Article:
Colter knows he won’t be going home soon. He’s serving a five-year sentence for meth possession. His record also includes burglary, arson, forgery and weapons charges.

Colter said he worked as a racehorse groomer before his last arrest, but he’s certified as a personal trainer and nutritionist.

“I’m learning to do new things (through the prison’s drug treatment and education programs),” he said. “I’m learning to redirect my life in a more positive direction.”

Storybook volunteers have heard all kinds of stories, although they’re discouraged from asking inmates questions or sharing personal information about themselves.

“I think some people have some apprehension (about volunteering),” said local coordinator Don Baden. “Females have a little bit different situation than males. But in the five years I’ve been doing it, we’ve never had any problems.

“Some of (the inmates) aren’t very responsive. That’s just their personalities. But most of them are nice and friendly and really a delight to work with.”

‘My favorite volunteer job’

Don, 72, of Fairview Heights, is a retired education professor and associate dean at Southern Illinois University Edwardsville. He reports to the prison one Saturday a month with his wife, Elaine, and five or 10 other volunteers.

Many are retired teachers who think it’s important for children to maintain relationships with their fathers, no matter what the circumstances.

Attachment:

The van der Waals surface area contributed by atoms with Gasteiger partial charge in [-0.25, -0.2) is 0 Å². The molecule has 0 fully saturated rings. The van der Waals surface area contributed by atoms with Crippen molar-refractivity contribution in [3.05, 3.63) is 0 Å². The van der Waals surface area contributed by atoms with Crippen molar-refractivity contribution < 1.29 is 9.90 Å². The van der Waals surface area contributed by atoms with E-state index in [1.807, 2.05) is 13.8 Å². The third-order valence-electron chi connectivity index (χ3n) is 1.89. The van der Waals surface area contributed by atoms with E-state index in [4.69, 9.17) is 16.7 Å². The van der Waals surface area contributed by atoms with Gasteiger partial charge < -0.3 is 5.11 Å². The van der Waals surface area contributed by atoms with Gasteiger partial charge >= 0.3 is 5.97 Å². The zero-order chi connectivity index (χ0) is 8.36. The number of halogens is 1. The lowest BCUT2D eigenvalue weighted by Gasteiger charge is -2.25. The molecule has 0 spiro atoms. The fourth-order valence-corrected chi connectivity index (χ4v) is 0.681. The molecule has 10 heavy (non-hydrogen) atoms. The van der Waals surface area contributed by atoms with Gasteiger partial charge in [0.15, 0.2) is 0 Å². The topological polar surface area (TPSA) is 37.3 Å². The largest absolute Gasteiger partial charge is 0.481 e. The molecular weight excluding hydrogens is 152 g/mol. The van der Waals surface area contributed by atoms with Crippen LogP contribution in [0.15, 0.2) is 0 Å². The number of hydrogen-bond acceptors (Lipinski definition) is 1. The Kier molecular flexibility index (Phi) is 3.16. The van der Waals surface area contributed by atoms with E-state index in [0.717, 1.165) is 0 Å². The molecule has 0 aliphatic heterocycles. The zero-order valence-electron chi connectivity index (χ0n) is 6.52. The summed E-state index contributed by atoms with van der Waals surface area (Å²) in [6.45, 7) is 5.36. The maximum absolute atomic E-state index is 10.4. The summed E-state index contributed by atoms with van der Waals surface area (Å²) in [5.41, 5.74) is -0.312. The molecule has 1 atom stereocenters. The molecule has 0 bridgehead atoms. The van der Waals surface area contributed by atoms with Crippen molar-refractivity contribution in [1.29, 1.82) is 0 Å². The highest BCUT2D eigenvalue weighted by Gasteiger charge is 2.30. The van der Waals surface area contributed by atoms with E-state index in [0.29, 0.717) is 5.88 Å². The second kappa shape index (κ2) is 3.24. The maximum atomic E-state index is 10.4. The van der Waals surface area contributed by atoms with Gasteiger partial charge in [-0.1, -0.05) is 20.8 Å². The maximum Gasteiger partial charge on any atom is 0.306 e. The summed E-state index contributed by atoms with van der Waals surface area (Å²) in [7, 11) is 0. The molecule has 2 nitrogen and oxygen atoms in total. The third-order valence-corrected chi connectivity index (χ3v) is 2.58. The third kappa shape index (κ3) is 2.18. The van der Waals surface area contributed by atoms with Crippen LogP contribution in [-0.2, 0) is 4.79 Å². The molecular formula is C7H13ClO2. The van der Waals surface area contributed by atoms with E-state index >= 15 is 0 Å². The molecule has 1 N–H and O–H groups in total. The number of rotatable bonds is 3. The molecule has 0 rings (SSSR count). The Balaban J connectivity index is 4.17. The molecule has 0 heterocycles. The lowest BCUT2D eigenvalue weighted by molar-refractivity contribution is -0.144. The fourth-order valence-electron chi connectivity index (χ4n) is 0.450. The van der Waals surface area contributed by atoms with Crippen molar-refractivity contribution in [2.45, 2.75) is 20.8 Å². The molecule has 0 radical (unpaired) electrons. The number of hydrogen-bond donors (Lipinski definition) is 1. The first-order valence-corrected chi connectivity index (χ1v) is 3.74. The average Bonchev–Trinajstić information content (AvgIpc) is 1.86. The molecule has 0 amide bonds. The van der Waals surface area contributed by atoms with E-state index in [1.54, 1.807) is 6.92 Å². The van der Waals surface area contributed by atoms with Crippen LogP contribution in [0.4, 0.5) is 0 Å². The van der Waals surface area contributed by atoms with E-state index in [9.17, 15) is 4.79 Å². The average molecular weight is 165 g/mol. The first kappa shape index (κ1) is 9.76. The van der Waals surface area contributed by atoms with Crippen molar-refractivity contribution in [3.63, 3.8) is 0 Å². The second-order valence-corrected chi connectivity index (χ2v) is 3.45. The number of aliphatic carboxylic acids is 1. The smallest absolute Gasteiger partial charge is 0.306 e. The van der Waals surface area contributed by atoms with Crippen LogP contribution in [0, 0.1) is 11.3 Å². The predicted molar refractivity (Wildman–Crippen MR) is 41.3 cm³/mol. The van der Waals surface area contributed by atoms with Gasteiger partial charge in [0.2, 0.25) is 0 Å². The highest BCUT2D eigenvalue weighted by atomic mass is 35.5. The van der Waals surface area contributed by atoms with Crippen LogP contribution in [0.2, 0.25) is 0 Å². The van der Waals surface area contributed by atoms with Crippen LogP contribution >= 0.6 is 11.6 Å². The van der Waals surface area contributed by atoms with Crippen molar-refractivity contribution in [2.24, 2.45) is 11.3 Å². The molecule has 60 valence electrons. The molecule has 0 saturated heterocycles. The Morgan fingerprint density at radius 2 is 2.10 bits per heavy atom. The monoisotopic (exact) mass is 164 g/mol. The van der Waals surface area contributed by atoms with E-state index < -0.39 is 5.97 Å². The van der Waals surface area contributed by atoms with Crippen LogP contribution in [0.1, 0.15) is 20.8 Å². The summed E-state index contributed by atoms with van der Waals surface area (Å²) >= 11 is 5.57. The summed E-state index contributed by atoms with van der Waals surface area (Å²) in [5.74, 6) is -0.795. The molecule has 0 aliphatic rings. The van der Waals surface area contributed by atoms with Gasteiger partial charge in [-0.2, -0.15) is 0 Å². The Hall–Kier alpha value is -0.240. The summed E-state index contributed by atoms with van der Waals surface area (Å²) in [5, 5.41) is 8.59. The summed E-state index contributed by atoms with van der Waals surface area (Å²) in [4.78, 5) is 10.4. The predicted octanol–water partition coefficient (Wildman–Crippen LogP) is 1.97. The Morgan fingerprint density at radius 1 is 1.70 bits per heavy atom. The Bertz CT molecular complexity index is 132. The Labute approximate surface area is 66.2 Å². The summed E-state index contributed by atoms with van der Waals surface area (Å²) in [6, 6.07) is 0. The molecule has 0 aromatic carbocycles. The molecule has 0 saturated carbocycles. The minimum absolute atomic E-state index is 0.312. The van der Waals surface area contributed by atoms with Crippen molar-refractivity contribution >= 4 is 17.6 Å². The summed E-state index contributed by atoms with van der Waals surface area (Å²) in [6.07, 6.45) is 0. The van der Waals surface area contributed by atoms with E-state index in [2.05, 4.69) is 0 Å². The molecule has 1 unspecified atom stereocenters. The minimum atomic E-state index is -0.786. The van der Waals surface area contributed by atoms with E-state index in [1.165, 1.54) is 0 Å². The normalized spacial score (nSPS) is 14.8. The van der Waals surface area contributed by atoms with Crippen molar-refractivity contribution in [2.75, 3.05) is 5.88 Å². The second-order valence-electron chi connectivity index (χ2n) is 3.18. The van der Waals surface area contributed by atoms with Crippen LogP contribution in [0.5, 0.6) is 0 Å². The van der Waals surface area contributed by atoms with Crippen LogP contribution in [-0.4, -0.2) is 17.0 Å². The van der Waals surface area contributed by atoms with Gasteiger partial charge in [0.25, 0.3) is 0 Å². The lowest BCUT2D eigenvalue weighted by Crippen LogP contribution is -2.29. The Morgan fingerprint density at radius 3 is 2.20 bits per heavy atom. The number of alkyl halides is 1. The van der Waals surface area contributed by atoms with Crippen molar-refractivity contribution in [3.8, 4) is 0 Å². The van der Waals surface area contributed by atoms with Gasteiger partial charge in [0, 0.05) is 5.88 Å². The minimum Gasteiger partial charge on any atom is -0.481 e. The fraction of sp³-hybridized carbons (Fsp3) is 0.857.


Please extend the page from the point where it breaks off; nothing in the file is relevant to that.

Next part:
“(The inmates have) made mistakes,” said volunteer Sara Manley, 59, of Swansea, a retired second-grade teacher. “That’s why they’re here. But they love their kids, and they want to stay connected.”

On this day, Marcine, Don, Elaine and Mary Etta Skinner recorded 61 men reading books to 90 children in about 2 1/2 hours. After each session, they gave recorders to Sara, who plugged them into laptops and burned CDs.

Three inmates help with the project, maintaining a waiting list and making sure the right books and CDs get in the right envelopes for mailing.

“This is my favorite volunteer job,” Marcine said. “(The inmates) are so grateful that we come here to help them. They’re so appreciative. It’s not easy sometimes. I want to cry. I wish I could help them, and I wonder, ‘How did you get here? You’re so well-read and well-spoken.’”

Other inmates are less educated, but they want to talk to their children and send books.